Gian Lorenzo Bernini, Portrait of Urban VIII, ca. 1631-1632. Oil on canvas, 70×65 cm Rome, National Galleries of Ancient Art
Rome – City of the Sun: Baroque art and scientific thought in Rome in the Eighth Urban Age It is the hosted exhibition nIn the exhibition space of Palazzo Barberini, As of November 16, 2023, the 400th anniversary of the book’s publication Examiner to Galileo Galilei.
Exhibition designed by Galileo Museum In collaboration with the National Galleries of Ancient Art, the National Central Library of Rome and the Center for Studies of Culture and the Image of Rome, it is part of the celebrations of Urban VIII’s election to the papacy in 1623.
After the success of the exhibition Sovereign image. Urban VIII and Barberini Last spring and summer, Sun City It aims to deepen the relationship between art and science in the context of the Roman Baroque.
Examiner It was Galileo Galilei’s thesis that revolutionized the concept of modern science, which is based on observation and experimentation. This is an important text that he publishedLincian Academy And donate it to the newly elected Pope Urban VIIIIt was born after a dispute between… Galileo And the Jesuit Orazio Gracie On the origin of comets.
This work radically refuted the foundations of scholastic philosophy, on which the Jesuits’ arguments were based, and to which Galileo compared his own concept of organized nature on the basis of strict mathematical principles that did not allow exceptions.
The relationship between art and science
Sun City It therefore represents the stage of partnership between arts and sciences favored by Barberini’s clients in the Baroque capital. Election to the papal throne Maffeo Barberini In 1623 coincides with the publication Sun City to Tommaso Campanellaa philosopher who was released by Urban VIII and welcomed among the court scholars.
The utopian model of a hierarchical state led by the sun, similar to the model proposed by Campanella, seems to inspire the absolutist government of Urban VIII, which is also highlighted by the symbolism of the sun in Barberini’s arms.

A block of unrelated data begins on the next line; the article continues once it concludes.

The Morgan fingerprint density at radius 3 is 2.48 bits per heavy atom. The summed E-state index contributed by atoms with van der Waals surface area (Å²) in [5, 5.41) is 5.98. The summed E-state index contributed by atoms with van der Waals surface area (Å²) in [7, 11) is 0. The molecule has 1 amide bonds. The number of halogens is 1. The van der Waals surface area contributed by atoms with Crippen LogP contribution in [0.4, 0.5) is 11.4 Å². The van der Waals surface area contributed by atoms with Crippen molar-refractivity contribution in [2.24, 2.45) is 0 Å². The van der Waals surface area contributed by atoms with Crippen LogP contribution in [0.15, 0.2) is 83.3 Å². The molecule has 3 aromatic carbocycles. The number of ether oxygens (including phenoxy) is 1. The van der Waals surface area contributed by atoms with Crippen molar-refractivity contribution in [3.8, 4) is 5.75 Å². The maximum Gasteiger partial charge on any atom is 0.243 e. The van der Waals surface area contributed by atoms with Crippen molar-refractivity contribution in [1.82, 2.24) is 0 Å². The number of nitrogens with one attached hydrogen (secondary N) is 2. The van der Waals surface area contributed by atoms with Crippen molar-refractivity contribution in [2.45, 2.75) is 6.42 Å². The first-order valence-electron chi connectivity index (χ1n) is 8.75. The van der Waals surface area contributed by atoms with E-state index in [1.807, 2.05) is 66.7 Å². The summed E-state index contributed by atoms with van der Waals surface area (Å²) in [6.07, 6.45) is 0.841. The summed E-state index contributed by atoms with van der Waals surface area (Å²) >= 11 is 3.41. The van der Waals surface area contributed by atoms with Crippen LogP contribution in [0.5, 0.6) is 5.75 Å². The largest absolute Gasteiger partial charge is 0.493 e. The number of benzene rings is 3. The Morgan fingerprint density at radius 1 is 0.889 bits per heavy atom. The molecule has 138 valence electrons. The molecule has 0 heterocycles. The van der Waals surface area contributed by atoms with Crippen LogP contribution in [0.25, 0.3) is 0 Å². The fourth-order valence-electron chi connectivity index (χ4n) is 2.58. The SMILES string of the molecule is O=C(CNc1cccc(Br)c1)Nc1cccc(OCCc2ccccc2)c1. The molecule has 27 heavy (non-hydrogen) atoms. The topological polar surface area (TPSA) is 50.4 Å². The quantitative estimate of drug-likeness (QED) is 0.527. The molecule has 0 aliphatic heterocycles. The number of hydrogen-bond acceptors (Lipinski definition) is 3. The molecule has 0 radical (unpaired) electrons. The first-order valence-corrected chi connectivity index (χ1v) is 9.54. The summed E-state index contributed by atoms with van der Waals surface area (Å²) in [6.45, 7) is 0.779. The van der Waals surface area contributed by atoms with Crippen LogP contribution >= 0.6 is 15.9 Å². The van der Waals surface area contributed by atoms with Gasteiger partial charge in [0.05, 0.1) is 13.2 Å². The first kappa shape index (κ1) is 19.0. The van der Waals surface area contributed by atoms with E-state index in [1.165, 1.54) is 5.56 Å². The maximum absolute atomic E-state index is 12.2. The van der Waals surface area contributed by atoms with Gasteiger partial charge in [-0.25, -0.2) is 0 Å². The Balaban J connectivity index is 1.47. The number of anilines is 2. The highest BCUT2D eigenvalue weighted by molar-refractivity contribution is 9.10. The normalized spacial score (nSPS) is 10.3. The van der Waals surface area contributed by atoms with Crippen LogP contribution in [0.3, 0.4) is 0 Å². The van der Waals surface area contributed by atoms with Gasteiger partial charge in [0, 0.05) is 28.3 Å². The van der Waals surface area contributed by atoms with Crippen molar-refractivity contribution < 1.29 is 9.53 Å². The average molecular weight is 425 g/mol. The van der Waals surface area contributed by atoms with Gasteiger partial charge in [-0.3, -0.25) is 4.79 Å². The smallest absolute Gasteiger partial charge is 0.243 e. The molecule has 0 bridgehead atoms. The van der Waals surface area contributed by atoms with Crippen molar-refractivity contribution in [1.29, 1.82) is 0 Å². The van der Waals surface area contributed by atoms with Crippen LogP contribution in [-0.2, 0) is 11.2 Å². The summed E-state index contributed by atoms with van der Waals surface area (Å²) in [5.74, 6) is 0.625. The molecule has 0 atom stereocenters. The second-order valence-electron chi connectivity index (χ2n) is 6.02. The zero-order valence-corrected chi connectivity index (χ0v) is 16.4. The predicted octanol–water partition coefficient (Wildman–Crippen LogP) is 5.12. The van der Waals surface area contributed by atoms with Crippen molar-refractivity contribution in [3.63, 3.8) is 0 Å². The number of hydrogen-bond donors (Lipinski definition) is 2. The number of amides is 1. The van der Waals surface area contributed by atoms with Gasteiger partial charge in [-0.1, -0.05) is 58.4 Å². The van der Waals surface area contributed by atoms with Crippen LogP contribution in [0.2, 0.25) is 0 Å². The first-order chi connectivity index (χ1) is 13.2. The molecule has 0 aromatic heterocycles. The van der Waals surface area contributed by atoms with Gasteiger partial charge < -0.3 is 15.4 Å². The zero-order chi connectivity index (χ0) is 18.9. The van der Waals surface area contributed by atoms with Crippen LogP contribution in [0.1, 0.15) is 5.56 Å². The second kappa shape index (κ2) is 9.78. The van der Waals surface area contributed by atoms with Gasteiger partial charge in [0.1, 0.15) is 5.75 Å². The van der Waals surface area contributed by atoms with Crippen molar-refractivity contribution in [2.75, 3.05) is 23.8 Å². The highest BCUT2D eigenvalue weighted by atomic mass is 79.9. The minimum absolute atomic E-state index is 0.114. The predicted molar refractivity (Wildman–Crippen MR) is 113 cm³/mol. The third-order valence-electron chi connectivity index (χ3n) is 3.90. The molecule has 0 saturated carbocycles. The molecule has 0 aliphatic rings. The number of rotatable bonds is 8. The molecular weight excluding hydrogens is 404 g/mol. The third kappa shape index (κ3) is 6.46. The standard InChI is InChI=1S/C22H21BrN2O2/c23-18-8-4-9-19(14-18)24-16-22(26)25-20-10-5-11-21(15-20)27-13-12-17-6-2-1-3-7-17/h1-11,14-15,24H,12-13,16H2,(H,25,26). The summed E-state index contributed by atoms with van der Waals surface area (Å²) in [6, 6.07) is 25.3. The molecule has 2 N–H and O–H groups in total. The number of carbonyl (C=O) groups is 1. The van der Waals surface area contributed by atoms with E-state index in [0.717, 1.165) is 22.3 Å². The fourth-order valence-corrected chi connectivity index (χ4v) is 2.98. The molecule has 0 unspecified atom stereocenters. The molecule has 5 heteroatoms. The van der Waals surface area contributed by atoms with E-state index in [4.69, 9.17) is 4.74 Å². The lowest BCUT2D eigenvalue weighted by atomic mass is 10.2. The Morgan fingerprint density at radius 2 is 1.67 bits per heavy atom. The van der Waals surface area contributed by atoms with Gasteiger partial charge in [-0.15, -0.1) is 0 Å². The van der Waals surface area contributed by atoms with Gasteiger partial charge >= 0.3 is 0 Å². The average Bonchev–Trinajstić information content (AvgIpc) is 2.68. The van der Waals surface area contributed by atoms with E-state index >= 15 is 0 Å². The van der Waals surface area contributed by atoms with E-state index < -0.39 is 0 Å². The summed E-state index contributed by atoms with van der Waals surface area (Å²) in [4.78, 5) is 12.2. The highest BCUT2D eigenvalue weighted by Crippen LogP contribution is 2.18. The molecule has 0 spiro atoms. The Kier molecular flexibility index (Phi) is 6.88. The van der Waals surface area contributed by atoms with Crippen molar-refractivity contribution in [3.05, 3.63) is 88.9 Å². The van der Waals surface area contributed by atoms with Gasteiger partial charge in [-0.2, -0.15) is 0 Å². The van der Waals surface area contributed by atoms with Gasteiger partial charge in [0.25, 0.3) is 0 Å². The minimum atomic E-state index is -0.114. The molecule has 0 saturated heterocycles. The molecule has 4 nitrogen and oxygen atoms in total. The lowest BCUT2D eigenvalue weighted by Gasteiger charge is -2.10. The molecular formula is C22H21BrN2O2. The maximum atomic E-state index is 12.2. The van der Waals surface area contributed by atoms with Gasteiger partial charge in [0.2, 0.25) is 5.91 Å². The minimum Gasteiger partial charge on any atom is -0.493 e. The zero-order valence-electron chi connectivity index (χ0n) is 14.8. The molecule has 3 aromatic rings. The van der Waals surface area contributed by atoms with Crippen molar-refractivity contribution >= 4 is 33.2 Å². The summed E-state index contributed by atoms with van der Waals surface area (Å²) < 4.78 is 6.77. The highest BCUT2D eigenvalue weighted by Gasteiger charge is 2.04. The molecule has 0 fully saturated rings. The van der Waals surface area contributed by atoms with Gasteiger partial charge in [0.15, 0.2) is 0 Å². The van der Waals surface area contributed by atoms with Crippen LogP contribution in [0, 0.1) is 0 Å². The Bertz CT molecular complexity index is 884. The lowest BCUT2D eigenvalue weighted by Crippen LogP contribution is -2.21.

The election of Maffeo Barberini to the papal throne, celebrated by Galileo Galilei examiner, It was the beginning of a happy relationship between science and the papacy. However, the condemnation of Galileo decades later by the Holy Office did not prevent his discoveries from sparking a critical debate involving the Collegio Romano, the Accademia di Linsay, and the Monastery of Minimi.
The exhibition explores this intertwining of science and baroque art through works Galileo, Christoph Scheiner, Athanasius KircherAnd the works of artists such as Bernini, Borromini and Sacchi.
The exhibition is sponsored by Filippo Camerota In cooperation with Marcello FagioloHe has almost one Hundreds of original worksIncluding paintings, drawings, engravings and books loaned from prestigious Italian and foreign institutions.
These include, in addition to the National Galleries of Ancient Art, the National Central Library in Rome, the State Archives in Rome, the National Central Library in Florence, the Drawing Cabinet of the Sforzesco Castle in Milan, the Uffizi Galleries, and the Albertina Museum. in Vienna, the Bibliothèque de l’Observatoire in Paris, and the Hessisches Landesmuseum in Darmstadt.
The exhibition is accompanied by an illustrated catalog and bilingual guide, published in association with Galileo and Silab Museum Editionsto allow visitors to delve deeper into this interesting journey into the past.
City of the Sun: Baroque art and scientific thought in Rome in the Eighth Urban Age
Coordinators: Filippo Camerota in collaboration with Marcello Fagiolo
location: Barberini Palace – Exhibition space, Via delle Quattro Fontane 13, Rome
Open to public: November 16, 2023 – February 11, 2024
Timetables: Tuesday – Sunday, 10.00 – 19.00. Last entry at 6.00pm.
Closing days: Monday, December 25, January 1
a ticket: Full price: 7 euros | Discount: 3 € (groups, schools etc., minimum 15 people; 6-18 years; organizations with which agreements have been signed) | Free admission (under 6 years; visitors with an entrance ticket to the National Galleries of Ancient Art; visitors with an entrance ticket to the Galileo Museum; teachers accompanying school groups; ICOM members; tour guides and interpreters on duty; journalists with an order card, disabled people with an accompanying ).
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